Published Wednesday, Feb. 4, 2009 | 9:27 a.m.
Updated Wednesday, Feb. 4, 2009 | 12:06 p.m.
When Acel Robison got the call that Southern Nevada's first Church of Jesus Christ of Latter-day Saints was in flames, he raced to the scene before daybreak only to find the handmade building engulfed in flames, he said.
Robison is the Logandale/Moapa Valley Mormon Church stake president, and he described the loss of the Logandale Church of Jesus Christ of Latter-day Saints in terms of "emotional and spiritual" values. The loss in dollars is "incalcuable," he said.
"We were hopeful it could be contained in one wing, but the fire broke through the attic," Robison said.
The bishop's office was spared damage from smoke and flames and church members are hoping that the computers, hard drives and a handful of photographs survived, Robison said.
"Membership records are on computers, but it's the little things in the bishop's office that you'd miss," said Vernon Robison, son of Acel and editor of the Moapa Valley Progress, the area's newspaper.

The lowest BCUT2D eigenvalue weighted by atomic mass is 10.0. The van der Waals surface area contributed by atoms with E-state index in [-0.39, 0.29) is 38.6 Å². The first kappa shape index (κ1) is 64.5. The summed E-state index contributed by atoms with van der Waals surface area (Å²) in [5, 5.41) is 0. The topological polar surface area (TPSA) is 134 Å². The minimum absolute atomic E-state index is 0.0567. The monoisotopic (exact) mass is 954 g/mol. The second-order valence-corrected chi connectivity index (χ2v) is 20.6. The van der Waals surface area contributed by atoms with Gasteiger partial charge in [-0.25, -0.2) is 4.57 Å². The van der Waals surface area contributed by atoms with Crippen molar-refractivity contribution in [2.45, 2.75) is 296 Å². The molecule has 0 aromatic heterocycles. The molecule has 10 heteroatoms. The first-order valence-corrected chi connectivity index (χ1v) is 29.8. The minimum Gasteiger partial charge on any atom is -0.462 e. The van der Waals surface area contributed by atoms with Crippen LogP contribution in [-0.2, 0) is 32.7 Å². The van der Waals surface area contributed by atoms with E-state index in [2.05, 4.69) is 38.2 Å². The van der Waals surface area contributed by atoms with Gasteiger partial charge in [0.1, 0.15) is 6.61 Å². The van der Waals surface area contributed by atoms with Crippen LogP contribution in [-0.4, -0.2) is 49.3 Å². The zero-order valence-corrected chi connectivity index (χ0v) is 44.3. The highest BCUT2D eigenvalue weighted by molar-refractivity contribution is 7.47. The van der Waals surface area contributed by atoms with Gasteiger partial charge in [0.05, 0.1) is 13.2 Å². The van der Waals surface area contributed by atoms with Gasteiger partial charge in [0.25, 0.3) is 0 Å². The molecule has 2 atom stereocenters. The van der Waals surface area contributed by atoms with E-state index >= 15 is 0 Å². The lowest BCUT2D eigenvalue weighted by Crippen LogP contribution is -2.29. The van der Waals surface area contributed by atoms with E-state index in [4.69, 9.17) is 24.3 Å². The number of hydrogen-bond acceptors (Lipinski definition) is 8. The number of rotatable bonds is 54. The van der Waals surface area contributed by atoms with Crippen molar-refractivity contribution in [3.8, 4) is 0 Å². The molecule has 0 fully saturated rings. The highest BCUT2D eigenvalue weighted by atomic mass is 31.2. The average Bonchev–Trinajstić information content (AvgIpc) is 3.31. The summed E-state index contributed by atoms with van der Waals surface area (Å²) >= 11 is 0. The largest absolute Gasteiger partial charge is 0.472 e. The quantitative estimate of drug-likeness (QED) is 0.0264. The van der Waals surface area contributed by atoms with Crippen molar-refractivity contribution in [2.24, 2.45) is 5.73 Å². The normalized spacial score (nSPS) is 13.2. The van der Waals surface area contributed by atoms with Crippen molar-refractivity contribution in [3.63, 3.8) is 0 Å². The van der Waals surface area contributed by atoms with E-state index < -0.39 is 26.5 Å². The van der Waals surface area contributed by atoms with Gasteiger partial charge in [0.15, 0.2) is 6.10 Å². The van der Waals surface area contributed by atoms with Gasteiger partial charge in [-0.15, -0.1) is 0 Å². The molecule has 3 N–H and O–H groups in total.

The early morning fire destroyed the church about 75 miles northeast of Las Vegas, despite volunteer and Clark County Fire Department firefighters battling the blaze after receiving a call at about 4:11 a.m. Wednesday, said Scott Allison, spokesman for the Clark County Fire Department.
Firefighters had to fight the blaze from the outside because the heat from the flames was so intense, Allison said.
Mormon leader Brigham Young sent a small group of farmers to Logandale in late 1864 to grow cotton along the Muddy and Virgin rivers, Acel Robison said. Then the Logandale area was known as St. Joseph and the Mormon band was known as "The Muddy Mission."
The Logandale Stake was organized in 1912 and the church was built by volunteer labor, using members' money over several years, Acel Robison said. The members made all the concrete blocks for the church by hand, he said.
The Logandale Stake covered Lincoln and Clark counties in Nevada, parts of northwestern Arizona and areas into Southern California, including San Bernardino.
The fire is still under investigation, Scott Allison said. The FBI and the Bureau of Alcohol, Firearms, Tobacco and Explosives have been notified, which is routine whenever there is a church fire, Allison said.
There were no injuries and the church was empty at the time of the fire, Allison said.